Vaccinated plasma donors can save hundreds of lives, earn hundreds of dollars
OMAHA, Neb. (WOWT) - Fact or fiction: Since there’s more medicine available to treat COVID-19, the need for plasma donations is down.
In fact, the need has grown because thousands of people stopped coming to donation centers during the pandemic. Vlasta Hakes, Director of Communication for Grifols, explained why.
“Between the stay-at-home orders, social distancing, and people just being nervous about coming into the center or to leave their homes,” said Hakes.
Grifols is a pharmaceutical company that specializes in bioscience, diagnostic, hospital, and bio supplies. They have plasma donation centers across the country that have seen fewer people walking through doors recently.
That’s part of the reason there was a huge push to get people to donate during this global health crisis.
Plasma from people who recovered from Coronavirus has life-saving antibodies that could be used to treat chronically ill patients battling the virus.
Those antibodies are extracted and then used to create medicine.
Doctors aren’t relying on plasma quite as much because of the emergence of drugs like Bamlanivimab which has also been effective in treating patients with Coronavirus.
Dr. Robert Penn, an Infection Disease & Prevention Specialist for Methodist Hospital said “the pendulum in sense has switched back toward a more specific antibody formulation rather than kind of a shotgun antibody preparation that you would get in convalescent plasma.”
That doesn’t mean they need for plasma doesn’t exist though, especially because plasma is used to treat people with a variety of health issues.
The antibodies in a donation from someone who never had COVID, still help millions of patients with chronic illnesses like blood disorders, certain trauma victims, autoimmune disorders, and people with compromised immune systems.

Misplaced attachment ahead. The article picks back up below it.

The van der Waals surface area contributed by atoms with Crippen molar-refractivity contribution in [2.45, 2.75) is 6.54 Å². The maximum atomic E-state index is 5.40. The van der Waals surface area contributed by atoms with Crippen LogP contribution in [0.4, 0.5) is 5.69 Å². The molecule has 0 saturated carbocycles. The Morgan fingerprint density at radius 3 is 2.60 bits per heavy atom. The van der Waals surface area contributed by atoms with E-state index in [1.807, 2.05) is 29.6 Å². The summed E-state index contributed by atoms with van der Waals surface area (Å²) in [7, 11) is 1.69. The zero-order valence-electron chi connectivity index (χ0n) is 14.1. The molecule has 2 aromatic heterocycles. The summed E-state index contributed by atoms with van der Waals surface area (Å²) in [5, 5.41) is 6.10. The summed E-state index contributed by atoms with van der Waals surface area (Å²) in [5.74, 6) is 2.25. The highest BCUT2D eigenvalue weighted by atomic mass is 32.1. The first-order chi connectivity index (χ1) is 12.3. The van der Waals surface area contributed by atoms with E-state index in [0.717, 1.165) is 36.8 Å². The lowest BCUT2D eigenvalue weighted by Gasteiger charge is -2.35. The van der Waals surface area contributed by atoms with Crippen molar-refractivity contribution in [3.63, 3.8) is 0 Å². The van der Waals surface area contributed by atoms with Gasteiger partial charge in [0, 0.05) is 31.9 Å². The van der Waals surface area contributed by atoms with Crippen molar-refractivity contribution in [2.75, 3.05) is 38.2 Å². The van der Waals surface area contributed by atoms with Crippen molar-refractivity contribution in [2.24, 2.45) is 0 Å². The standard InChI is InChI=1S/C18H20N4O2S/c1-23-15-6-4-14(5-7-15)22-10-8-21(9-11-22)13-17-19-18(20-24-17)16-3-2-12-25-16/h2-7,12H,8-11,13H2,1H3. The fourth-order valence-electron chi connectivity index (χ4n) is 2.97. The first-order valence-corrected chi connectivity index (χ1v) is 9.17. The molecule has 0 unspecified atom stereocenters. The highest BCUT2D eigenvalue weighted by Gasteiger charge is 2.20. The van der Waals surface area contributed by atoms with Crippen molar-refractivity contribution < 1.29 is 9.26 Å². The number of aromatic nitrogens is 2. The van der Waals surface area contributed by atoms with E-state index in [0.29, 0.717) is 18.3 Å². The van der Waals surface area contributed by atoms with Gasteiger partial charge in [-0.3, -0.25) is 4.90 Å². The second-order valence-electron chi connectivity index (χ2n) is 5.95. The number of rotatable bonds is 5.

The same can be said for people who have been vaccinated.
They too have antibodies that fight off COVID-19 along with antibodies that can be used for someone with a weakened immune system who can barely fight off a common cold.
But, it takes a lot of plasma to get the job done; taking anywhere from 130-1,200 donations to make enough medicine to treat one patient for just one year, according to Hakes.
It’s another reason why donation centers are willing to pay for your contribution. A typical donation can take anywhere from just under an hour to three hours, depending on how hydrated you are and how busy a center is.
Joshua Fouts said the money for each donation has helped him get rid of bills, take a vacation, and more.
“I end up with at least 80 bucks a week which is great for doing extra stuff. Taking my wife out,” Fouts said.
But even that’s on the lower end.
Right now the Grifols donation center in Council Bluffs is offering deals of up to $100 dollars extra to make up for the months-long downturn.
While money initially inspired Fouts, he said he continued donating for the past seven years because of the greater impact.
“You realize that somebody’s sister that you know, needs plasma for this or that. Then you kind of realize that you’re part of that circle,” he said.
Other centers, like the one in Council Bluffs, are also offering up to five or six hundred dollars a month for donations. A person can only go twice a week, with a full day in between.
A manager there said they’ve increased their pay incentives to help compete with people who may not necessarily donate to make a little extra money because of tax season and the recent distribution of stimulus checks.
The Iowa center also reminded people if safety is a concern, their facilities are thoroughly cleaned. Donation beds are wiped down in between every use, and all touchpoints are disinfected constantly.
A plasma donation can be used for up to five different medications and the center hopes people remember how life-saving that could be when considering the process.
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